Do I have a vocation? - Ch. 4

There are five signs that give a candidate fro a state of perfection the certitude that he can advance secure in his conscience and realize a vocation.

What are the “secondary elements” of which the Pope speaks above and which will help one see clearly?

There are five of them. They will show a young man if he has the right, and perhaps the duty, to say: “Here I am, Lord!”

Certainty to serve God better

To understand that, in such a vocation, I will serve the Lord better, I will be more sanctified, I will work more for the salvation of my own soul and the souls of others, and I will give more glory to God both here below and above in Heaven.

Speaking of those who remain virgins for the Kingdom of Heaven, Our Lord tells us that no one is capable of understanding it without a special grace: “All men take not this word, but they to whom it is given” (Matt. 19:11). It is not a question of knowing that, in theory, a religious vocation is higher than the common path; but that I, with my particular qualities, I will serve the Lord better in such a state. If I understand this, I already have the first divine sign.

To have the required dispositions.

In the fifteenth addition, Saint Ignatius tells us that outside of the Exercises, it is “licit and meritorious” to “push” not everyone, but “every person having the required dispositions” to choose: “Virginity, the religious life and every form of evangelical perfection.”

Here is a very precious indicator. If someone does not have the dispositions required for a certain vocation, normally (barring a miracle) one can conclude that God does not call him… But be careful! God might be calling him to another vocation. But normally not to that vocation for which he does not have the required dispositions.

(Examples of the required dispositions:

  • a minimum level of intelligence, if there are studies to be done;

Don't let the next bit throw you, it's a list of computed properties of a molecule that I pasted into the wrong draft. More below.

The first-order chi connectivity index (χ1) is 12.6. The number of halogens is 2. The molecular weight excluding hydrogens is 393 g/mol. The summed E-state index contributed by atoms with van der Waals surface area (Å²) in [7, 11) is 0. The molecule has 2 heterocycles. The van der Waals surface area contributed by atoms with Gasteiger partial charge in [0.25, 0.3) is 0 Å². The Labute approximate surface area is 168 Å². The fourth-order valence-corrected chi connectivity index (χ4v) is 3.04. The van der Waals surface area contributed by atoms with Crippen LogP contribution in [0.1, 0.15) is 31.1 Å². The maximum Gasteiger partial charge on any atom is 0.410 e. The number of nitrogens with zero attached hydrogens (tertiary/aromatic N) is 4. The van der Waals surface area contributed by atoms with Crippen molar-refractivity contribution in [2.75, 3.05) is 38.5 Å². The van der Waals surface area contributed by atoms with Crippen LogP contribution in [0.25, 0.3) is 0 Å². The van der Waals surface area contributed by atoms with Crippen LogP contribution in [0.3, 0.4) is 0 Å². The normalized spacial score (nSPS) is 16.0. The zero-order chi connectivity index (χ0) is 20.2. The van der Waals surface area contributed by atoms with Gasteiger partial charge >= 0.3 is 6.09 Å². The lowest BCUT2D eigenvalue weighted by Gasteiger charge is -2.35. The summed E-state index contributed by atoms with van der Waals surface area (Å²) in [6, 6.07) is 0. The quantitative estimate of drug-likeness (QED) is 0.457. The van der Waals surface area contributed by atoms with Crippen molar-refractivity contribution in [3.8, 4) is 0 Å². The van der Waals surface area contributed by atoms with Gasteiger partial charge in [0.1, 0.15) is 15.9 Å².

• a minimum of health, if it is necessary to do missionary work; etc… and,
  • for every vocation: common sense.)

No counter-indicators.

In medicine there is a thing that one calls a “counter-indicator”; for example: if you have heart problems, you cannot be a pilot, a stevedore, etc.; if you have a bad liver, do not eat too much chocolate; if you have bad eyes, that is a counter-indicator for working on the railroad, and so on.

In like manner, there are “counter-indicators” for a vocation. There are some from the natural law; others are imposed by Canon Law. For example: a young man who is the sole support of his poor family, a man who has debts or pending lawsuits, cannot enter the novitiate without having settled these questions. An illegitimate son cannot be a priest. Nor can those with certain sicknesses, certain bodily defects, certain public faults, at least for some vocations. Nor can a young man who has certain habits that he cannot correct.

There is in this third sign an important eliminatory element that can shed light on the existence or absence of a vocation.

Accept renouncement

You must, in giving yourself to God, accept the renouncements that the evangelical counsels require.

“It is much better not to vow,” says Ecclesiastes 5:4, “than after a vow not to perform the things promised.” Someone who does not want, for example, to observe chastity, poverty, or obedience, should not engage himself in the religious life. A man who has sinned against chastity must not advance before having corrected his wicked habit: “A long period of chastity,” says Saint Bernard, “is a second virginity.”

Acceptance of the Church